The Secret Lucille Ball Tried To Hide About Her Marriage

Comedy legend Lucille Ball and actor and musician Desi Arnaz — who scored television gold in the 1950s with "I Love Lucy" — arrived in Connecticut on the morning of November 30, 1940 and went to see a justice of the peace. The couple had met in Hollywood during the filming of the RKO movie "Too Many Girls" that summer. From the start their relationship was volatile and passionate. It contained several hidden truths Ball and Arnaz wanted to keep from the public. When the two were already deeply in love, in the press they both denied their romance was serious.

And then, in Connecticut, after Arnaz slipped a cheap brass ring he'd gotten from the five-and-dime store Woolworth's to seal their whirlwind nuptials, the couple lied about their ages on the marriage license. Ball was nearly six years older than Arnaz. At the time, an older woman marrying a younger man was considered scandalous. It could have derailed both their careers just as they were climbing the ladder to success.

Love at first sight?

When Lucille Ball met Desi Arnaz, she was struggling to further her Hollywood career. Before heading to Los Angeles, she had been a model in New York City who used the stage name Diane Belmont. Arnaz had come from money but fled Cuba for Miami with his family as a teenager following a revolution in 1933 that left them destitute. He held a string of menial jobs before making it big as a musician who introduced conga line dancing to America.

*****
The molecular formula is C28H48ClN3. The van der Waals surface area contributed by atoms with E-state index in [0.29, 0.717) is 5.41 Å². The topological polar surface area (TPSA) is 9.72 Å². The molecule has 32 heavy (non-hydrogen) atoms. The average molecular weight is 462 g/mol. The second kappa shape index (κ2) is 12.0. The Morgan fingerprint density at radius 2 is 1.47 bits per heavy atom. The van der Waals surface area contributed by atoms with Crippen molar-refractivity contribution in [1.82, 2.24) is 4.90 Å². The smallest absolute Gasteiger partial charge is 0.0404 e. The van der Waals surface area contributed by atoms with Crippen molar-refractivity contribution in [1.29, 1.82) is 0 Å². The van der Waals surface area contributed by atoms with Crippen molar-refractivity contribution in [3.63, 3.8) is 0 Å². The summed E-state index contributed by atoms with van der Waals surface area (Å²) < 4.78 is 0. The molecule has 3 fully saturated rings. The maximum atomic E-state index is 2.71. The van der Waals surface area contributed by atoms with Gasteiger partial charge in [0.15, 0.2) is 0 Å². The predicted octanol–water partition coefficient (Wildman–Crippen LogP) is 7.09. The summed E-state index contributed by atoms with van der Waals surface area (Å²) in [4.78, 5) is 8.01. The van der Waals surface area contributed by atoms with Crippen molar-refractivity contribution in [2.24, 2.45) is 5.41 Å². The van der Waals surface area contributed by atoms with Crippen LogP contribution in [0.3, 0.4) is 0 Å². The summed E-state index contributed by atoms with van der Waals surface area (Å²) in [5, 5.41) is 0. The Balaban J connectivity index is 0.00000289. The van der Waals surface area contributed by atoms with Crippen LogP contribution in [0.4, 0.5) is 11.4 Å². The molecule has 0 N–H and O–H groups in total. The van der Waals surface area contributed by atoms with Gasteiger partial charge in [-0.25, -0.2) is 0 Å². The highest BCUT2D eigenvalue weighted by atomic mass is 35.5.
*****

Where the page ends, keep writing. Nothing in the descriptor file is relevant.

The actor Maureen O'Hara, in her book "Tis Herself: An Autobiography," recalled that when Ball first saw Arnaz at the movie studio she knew her friend was smitten. O'Hara could "almost hear the bells ringing in" the actress' "head." In O'Hara's version of the meeting, Arnaz snubbed Ball, calling her the "queen of B-movies" who would be bad for his career. But in a separate version of their first meeting, Arnaz saw Ball on the set of the film and commented "whatta hunk o' woman" (via "The Real Story of Lucille Ball"). However their first meeting actually went down, they were soon enraptured by each other. Six months after they first met, Arnaz was back in New York City performing with his band. Ball was also in town and he came to her hotel. She was in the midst of an interview in which she denied their relationship was going anywhere. Minutes later, he popped the question.

Lucy and Desi's marriage broke new ground

When Lucille Ball and Desi Arnaz married that morning in November 1940, on the marriage license, Ball, who was then 29 and born in 1911, gave her birthdate as 1914. Likewise, the 23-year-old Arnaz, who was born in 1917, altered his age to appear older by also giving his birthdate as 1914. To the world at large, Ball and Arnaz were now the same age. And soon it wouldn't matter anyway. They were about to make television history for a different reason.

Although the couple managed to hide their age difference, when "I Love Lucy" premiered in 1951, there was no hiding that they became the first interracial couple on television at a time when it was even more taboo than an older woman marrying a younger man. This made Ball and Arnaz's marriage groundbreaking considering that at the time interracial marriage was against the law in many U.S. states. The show ran for six years and was a smash hit. Behind the scenes, things weren't so comedic. By 1960, Ball had enough of Arnaz's heavy drinking and affairs. She divorced him but they continued to work together. They had two children, Lucie and Desi Jr. Two days before his death from lung cancer in December 1986, Ball's heartbreaking final words to Arnaz were "I love you," which she repeated over and over. Ball outlived Arnaz by three years, dying of a ruptured aorta in April 1989.